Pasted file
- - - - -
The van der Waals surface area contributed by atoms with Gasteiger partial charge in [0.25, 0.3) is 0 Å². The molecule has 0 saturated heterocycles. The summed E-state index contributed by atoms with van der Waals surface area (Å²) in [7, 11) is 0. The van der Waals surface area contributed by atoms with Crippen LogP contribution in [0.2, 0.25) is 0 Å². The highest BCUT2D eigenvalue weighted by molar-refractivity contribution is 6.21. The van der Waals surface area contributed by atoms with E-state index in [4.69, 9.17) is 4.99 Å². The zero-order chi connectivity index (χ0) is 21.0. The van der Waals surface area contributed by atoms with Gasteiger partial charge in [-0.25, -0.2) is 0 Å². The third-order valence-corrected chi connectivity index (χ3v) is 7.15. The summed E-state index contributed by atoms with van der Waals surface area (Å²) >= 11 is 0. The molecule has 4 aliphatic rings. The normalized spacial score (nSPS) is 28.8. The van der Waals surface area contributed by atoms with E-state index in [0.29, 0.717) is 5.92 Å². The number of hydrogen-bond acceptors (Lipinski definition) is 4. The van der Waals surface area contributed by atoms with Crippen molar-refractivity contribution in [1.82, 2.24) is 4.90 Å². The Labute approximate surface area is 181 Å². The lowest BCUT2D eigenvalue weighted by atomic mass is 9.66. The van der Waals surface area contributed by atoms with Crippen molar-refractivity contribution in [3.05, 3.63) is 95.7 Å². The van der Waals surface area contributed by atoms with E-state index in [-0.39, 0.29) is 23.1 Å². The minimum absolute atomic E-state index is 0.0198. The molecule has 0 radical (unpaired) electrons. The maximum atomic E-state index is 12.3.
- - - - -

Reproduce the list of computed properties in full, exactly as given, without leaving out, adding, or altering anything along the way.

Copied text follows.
The van der Waals surface area contributed by atoms with Gasteiger partial charge in [0.25, 0.3) is 0 Å². The molecule has 0 saturated heterocycles. The summed E-state index contributed by atoms with van der Waals surface area (Å²) in [7, 11) is 0. The van der Waals surface area contributed by atoms with Crippen LogP contribution in [0.2, 0.25) is 0 Å². The highest BCUT2D eigenvalue weighted by molar-refractivity contribution is 6.21. The van der Waals surface area contributed by atoms with E-state index in [4.69, 9.17) is 4.99 Å². The zero-order chi connectivity index (χ0) is 21.0. The van der Waals surface area contributed by atoms with Gasteiger partial charge in [-0.25, -0.2) is 0 Å². The third-order valence-corrected chi connectivity index (χ3v) is 7.15. The summed E-state index contributed by atoms with van der Waals surface area (Å²) >= 11 is 0. The molecule has 4 aliphatic rings. The normalized spacial score (nSPS) is 28.8. The van der Waals surface area contributed by atoms with E-state index in [0.29, 0.717) is 5.92 Å². The number of hydrogen-bond acceptors (Lipinski definition) is 4. The van der Waals surface area contributed by atoms with Crippen molar-refractivity contribution in [1.82, 2.24) is 4.90 Å². The Labute approximate surface area is 181 Å². The lowest BCUT2D eigenvalue weighted by atomic mass is 9.66. The van der Waals surface area contributed by atoms with Crippen molar-refractivity contribution in [3.05, 3.63) is 95.7 Å². The van der Waals surface area contributed by atoms with E-state index in [-0.39, 0.29) is 23.1 Å². The minimum absolute atomic E-state index is 0.0198. The molecule has 0 radical (unpaired) electrons. The maximum atomic E-state index is 12.3.